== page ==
Pride season is only a couple of months away, which usually means type-A trip planners are busy making travel arrangements to celebrate Queer Christmas in style. But planning for June’s festivities during the ongoing health crisis feels like prepping for an M. Night Shyamalan plot twist: we all know it’s going to happen; we’re just not sure when or how it will pan out.
Regardless of what happens in the coming months, events commemorating the 1969 Stonewall Uprising are essential traditions for LGBTQ communities. Pride festivals create visibility for marginalized folx, offer young people a shame-free opportunity to express themselves, and improve the mental health of LGBTQ individuals. But pride isn’t just about partying — it’s also about profit. Chicago and San Francisco regularly attract around one million participants to their celebrations. In 2019, an estimated five million people attended World Pride in NYC. Pride can pump millions of dollars into cities, with LGBTQ businesses often reaping big rewards.
Because of these benefits, organizations across the United States are doing their best to produce Pride events that meet the pandemic’s challenges. For cities that usually celebrate in June, that means postponing the party until it’s safe to gather in person. Washington DC, for example, has its hopes set on October 2021. For other cities, that means protecting locals by sticking to virtual ceremonies. Both Denver and Seattle are planning digital “marches” scheduled for June. Only a handful of major metropoles in the US have organizations currently planning in-person events for Pride month. All of them come with their own sets of safety protocols and ever-changing details.
Hopeful travelers should evaluate their options before making elaborate plans. Pride will be a colorful new experience with partially virtual parties, vaccine passports, and last-minute changes. The trip you plan today may not be the trip you end up taking this summer, but if you’re willing to remain flexible, 2021 may be an exciting time to cash in on cheap travel deals and experience once-in-a-lifetime Pride celebrations. If you’re still uncertain about travel, don’t worry: there are plenty of opportunities to celebrate safely from home, too.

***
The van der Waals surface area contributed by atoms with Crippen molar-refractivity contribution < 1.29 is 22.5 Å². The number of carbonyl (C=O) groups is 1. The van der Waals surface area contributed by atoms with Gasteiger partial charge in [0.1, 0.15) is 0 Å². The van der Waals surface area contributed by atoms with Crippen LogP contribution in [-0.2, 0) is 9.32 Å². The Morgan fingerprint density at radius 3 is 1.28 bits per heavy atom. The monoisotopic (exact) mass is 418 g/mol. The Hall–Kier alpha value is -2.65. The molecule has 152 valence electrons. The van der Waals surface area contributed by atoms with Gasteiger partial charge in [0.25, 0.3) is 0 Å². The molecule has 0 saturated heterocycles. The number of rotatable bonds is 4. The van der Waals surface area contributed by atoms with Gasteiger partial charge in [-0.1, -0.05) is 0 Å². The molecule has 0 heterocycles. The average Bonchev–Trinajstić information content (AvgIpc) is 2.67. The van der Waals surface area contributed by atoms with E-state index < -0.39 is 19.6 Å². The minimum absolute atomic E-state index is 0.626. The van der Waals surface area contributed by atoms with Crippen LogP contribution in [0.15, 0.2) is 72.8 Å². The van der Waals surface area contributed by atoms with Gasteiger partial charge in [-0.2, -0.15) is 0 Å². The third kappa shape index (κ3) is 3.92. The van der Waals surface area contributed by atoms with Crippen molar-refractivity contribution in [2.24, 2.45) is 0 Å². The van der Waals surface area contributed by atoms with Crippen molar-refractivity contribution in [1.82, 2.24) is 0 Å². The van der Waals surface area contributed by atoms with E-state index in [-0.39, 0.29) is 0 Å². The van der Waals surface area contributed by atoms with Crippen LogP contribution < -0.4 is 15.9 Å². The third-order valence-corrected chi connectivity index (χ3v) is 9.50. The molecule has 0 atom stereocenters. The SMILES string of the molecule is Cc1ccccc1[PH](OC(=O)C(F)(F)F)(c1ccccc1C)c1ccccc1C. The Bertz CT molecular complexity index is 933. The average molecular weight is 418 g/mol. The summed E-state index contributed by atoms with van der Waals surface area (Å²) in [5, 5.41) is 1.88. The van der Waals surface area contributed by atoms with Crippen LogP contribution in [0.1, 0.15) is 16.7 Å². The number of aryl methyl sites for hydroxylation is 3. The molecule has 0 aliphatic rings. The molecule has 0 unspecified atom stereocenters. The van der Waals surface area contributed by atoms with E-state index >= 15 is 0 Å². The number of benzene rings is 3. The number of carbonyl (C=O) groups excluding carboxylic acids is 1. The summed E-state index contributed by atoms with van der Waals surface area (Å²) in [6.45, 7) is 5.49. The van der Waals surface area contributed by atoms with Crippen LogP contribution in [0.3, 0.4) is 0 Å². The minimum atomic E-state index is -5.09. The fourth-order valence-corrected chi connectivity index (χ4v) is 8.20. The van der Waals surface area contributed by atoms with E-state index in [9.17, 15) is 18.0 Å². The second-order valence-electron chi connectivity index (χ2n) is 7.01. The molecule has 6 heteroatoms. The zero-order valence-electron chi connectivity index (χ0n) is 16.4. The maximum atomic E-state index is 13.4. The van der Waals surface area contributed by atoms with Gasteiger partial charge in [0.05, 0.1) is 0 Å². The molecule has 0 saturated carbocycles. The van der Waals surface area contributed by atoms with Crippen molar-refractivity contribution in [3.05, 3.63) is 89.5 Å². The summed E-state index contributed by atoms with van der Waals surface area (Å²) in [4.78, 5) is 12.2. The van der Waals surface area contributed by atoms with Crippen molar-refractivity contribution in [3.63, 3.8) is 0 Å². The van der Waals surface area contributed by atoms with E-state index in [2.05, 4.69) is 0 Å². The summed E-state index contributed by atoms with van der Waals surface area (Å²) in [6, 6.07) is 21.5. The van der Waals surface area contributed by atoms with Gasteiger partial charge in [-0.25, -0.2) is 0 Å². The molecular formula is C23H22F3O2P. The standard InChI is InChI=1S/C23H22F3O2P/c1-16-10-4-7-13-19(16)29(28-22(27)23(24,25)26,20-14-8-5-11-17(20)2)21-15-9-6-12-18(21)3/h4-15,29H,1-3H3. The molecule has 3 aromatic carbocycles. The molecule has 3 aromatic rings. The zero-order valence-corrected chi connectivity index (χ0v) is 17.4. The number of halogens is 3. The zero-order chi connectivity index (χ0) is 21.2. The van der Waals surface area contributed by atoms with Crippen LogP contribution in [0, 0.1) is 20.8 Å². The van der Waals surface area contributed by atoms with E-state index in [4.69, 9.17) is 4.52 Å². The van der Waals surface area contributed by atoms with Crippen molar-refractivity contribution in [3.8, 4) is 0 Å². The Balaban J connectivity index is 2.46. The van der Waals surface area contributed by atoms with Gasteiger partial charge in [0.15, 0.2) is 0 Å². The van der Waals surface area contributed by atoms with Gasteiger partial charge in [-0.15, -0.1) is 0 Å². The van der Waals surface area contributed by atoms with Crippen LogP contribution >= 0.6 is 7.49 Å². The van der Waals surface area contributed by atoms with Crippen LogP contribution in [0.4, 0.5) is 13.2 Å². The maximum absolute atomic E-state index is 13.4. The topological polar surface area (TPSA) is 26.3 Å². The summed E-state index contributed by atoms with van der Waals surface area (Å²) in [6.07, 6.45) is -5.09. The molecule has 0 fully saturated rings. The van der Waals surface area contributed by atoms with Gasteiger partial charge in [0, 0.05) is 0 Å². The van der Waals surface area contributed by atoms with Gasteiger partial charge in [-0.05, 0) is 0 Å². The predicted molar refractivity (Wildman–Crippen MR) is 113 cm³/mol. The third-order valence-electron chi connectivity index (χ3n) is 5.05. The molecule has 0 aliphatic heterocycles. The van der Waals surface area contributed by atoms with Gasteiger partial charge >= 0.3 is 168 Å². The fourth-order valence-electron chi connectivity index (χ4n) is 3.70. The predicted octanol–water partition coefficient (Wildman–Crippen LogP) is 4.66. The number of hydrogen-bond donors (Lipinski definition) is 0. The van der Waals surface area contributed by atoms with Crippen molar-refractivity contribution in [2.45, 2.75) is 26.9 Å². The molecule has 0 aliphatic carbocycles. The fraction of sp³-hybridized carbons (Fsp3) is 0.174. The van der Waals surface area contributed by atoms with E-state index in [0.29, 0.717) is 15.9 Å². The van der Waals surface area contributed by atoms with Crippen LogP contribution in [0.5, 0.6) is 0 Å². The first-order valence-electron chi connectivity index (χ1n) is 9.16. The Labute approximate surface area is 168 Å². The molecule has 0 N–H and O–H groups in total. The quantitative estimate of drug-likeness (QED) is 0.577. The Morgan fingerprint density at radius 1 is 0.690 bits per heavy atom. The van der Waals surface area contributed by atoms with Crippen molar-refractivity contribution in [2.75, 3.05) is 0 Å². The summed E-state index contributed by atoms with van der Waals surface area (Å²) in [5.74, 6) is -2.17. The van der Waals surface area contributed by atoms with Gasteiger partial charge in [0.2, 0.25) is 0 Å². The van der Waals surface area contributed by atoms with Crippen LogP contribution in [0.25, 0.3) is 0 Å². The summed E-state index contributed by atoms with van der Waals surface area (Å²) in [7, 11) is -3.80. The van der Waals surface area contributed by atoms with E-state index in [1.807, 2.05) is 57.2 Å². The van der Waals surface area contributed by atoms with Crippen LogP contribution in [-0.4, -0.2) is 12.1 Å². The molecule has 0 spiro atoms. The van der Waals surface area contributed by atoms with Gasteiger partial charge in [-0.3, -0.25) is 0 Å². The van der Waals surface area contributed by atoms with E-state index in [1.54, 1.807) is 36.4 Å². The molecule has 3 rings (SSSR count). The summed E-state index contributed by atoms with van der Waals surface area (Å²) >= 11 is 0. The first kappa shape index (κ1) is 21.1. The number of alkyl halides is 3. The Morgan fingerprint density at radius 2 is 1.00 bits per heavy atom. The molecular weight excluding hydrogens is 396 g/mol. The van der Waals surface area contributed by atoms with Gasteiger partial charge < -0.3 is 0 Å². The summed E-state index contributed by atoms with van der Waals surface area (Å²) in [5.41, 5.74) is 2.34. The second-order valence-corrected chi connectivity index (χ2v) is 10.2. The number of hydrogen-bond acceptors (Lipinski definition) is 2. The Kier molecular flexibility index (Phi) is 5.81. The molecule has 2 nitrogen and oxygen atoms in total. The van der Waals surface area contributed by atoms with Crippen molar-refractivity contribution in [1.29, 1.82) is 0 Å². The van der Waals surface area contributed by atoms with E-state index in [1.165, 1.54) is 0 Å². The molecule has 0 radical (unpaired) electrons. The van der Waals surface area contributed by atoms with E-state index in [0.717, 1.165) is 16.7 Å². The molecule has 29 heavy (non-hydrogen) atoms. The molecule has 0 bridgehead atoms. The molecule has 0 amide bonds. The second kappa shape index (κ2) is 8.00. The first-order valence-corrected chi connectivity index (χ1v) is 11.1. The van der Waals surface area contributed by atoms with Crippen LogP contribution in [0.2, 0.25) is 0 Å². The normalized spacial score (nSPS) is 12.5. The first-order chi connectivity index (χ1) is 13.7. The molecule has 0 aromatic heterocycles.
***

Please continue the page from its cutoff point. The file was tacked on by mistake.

Before making a choice, here are the major cities with in-person Pride celebrations worth considering this year.
1. New York City
NYC is the most versatile destination in the US for Pride in 2021. A hybrid of in-person and virtual events will occur throughout June, making activities accessible to international communities and safe for locals.
Noteworthy online events include Pride Presents, an annual LGBTQ film festival that starts streaming on June 18. A series of speakers will gather for the Human Rights Conference from June 21-23, taking a sociopolitical look at international LGBTQ rights. The Rally, which lifts the voices from marginalized LGBTQ communities to inspire education and activism, will kick off the official Pride weekend on Friday, June 25. The June 27 Pride March will likely take place online as well.
The city’s current list of in-person events will allow LGBTQ folx and allies to celebrate in healthy, responsible ways. Visitors should remember that these events are subject to the ever-changing landscape of COVID regulations and may be canceled, postponed, or altered between now and June.
Brooklyn Pride and Front Runners New York have joined forces to heat things up on June 12 with a 5K run through Prospect Park. Pride Island, a concert and festival usually held on a Hudson River pier, is set for Sunday, June 27. While no definitive plans have been announced for Pride Island, the possibility of a ticketed, limited-capacity party is likely. New York’s Excelsior Pass — a free app allowing New Yorkers to share their COVID-19-related health data — was recently released to give businesses and performance venues a fast track to reopening. This pass, or one like it, may be needed to gain entry to the event.
NYC Pride’s most innovative developing COVID-era idea is to pair local businesses with artists and create Pride march pop-ups. An interactive map will lead people to participating locations, giving both businesses and creatives a much-needed boost following this past year’s many trials. Companies interested in participating can sign up here.